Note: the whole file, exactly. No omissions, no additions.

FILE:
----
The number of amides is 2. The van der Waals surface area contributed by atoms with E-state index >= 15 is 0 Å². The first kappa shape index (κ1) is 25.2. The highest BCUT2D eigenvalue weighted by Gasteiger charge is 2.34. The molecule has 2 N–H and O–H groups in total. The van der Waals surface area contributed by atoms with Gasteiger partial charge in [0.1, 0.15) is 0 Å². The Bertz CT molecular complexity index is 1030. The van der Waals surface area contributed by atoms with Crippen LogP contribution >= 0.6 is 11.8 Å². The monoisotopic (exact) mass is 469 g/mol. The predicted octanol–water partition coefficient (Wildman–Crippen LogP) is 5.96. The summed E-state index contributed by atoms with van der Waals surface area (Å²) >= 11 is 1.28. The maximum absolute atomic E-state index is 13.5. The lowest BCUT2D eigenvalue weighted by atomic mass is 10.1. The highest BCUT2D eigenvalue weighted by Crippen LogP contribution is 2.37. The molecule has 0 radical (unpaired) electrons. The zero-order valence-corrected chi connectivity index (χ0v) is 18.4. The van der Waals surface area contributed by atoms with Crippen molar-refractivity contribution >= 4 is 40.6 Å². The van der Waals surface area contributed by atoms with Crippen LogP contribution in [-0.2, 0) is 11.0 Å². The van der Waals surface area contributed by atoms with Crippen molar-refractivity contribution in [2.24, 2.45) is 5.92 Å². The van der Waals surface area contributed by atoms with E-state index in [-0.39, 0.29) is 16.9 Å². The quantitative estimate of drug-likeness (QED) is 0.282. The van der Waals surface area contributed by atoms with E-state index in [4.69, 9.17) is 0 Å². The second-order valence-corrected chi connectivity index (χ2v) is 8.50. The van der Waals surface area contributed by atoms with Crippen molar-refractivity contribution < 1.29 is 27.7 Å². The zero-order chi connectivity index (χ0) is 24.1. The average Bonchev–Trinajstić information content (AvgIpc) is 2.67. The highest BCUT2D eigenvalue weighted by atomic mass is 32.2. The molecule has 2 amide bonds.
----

The number of amides is 2. The van der Waals surface area contributed by atoms with E-state index >= 15 is 0 Å². The first kappa shape index (κ1) is 25.2. The highest BCUT2D eigenvalue weighted by Gasteiger charge is 2.34. The molecule has 2 N–H and O–H groups in total. The van der Waals surface area contributed by atoms with Gasteiger partial charge in [0.1, 0.15) is 0 Å². The Bertz CT molecular complexity index is 1030. The van der Waals surface area contributed by atoms with Crippen LogP contribution >= 0.6 is 11.8 Å². The monoisotopic (exact) mass is 469 g/mol. The predicted octanol–water partition coefficient (Wildman–Crippen LogP) is 5.96. The summed E-state index contributed by atoms with van der Waals surface area (Å²) >= 11 is 1.28. The maximum absolute atomic E-state index is 13.5. The lowest BCUT2D eigenvalue weighted by atomic mass is 10.1. The highest BCUT2D eigenvalue weighted by Crippen LogP contribution is 2.37. The molecule has 0 radical (unpaired) electrons. The zero-order valence-corrected chi connectivity index (χ0v) is 18.4. The van der Waals surface area contributed by atoms with Crippen molar-refractivity contribution >= 4 is 40.6 Å². The van der Waals surface area contributed by atoms with Crippen LogP contribution in [-0.2, 0) is 11.0 Å². The van der Waals surface area contributed by atoms with Crippen molar-refractivity contribution in [2.24, 2.45) is 5.92 Å². The van der Waals surface area contributed by atoms with E-state index in [-0.39, 0.29) is 16.9 Å². The quantitative estimate of drug-likeness (QED) is 0.282. The van der Waals surface area contributed by atoms with E-state index in [4.69, 9.17) is 0 Å². The second-order valence-corrected chi connectivity index (χ2v) is 8.50. The van der Waals surface area contributed by atoms with Crippen molar-refractivity contribution < 1.29 is 27.7 Å². The zero-order chi connectivity index (χ0) is 24.1. The average Bonchev–Trinajstić information content (AvgIpc) is 2.67. The highest BCUT2D eigenvalue weighted by atomic mass is 32.2. The molecule has 2 amide bonds.